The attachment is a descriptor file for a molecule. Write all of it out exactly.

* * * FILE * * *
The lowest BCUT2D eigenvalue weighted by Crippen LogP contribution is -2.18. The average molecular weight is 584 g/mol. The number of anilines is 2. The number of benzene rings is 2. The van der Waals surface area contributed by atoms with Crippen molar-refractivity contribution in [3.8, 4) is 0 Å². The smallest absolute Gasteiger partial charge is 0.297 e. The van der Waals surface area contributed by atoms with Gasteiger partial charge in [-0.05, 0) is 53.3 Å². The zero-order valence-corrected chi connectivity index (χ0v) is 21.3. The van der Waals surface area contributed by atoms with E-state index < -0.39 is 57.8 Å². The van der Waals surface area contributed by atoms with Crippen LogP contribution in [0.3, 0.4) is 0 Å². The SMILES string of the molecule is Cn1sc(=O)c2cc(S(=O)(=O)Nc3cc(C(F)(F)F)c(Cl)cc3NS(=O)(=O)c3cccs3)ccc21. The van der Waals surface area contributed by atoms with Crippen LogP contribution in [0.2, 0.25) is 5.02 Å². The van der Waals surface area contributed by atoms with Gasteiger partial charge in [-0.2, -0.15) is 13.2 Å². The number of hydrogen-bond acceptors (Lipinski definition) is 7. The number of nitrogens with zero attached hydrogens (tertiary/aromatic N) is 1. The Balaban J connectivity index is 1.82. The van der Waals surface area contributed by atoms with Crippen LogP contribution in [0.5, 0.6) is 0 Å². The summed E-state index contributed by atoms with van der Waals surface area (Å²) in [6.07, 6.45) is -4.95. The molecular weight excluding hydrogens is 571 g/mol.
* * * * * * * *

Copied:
The lowest BCUT2D eigenvalue weighted by Crippen LogP contribution is -2.18. The average molecular weight is 584 g/mol. The number of anilines is 2. The number of benzene rings is 2. The van der Waals surface area contributed by atoms with Crippen molar-refractivity contribution in [3.8, 4) is 0 Å². The smallest absolute Gasteiger partial charge is 0.297 e. The van der Waals surface area contributed by atoms with Gasteiger partial charge in [-0.05, 0) is 53.3 Å². The zero-order valence-corrected chi connectivity index (χ0v) is 21.3. The van der Waals surface area contributed by atoms with E-state index < -0.39 is 57.8 Å². The van der Waals surface area contributed by atoms with Crippen LogP contribution in [0.3, 0.4) is 0 Å². The SMILES string of the molecule is Cn1sc(=O)c2cc(S(=O)(=O)Nc3cc(C(F)(F)F)c(Cl)cc3NS(=O)(=O)c3cccs3)ccc21. The van der Waals surface area contributed by atoms with Crippen LogP contribution in [0.2, 0.25) is 5.02 Å². The van der Waals surface area contributed by atoms with Gasteiger partial charge in [-0.2, -0.15) is 13.2 Å². The number of hydrogen-bond acceptors (Lipinski definition) is 7. The number of nitrogens with zero attached hydrogens (tertiary/aromatic N) is 1. The Balaban J connectivity index is 1.82. The van der Waals surface area contributed by atoms with Crippen LogP contribution in [0.5, 0.6) is 0 Å². The summed E-state index contributed by atoms with van der Waals surface area (Å²) in [6.07, 6.45) is -4.95. The molecular weight excluding hydrogens is 571 g/mol.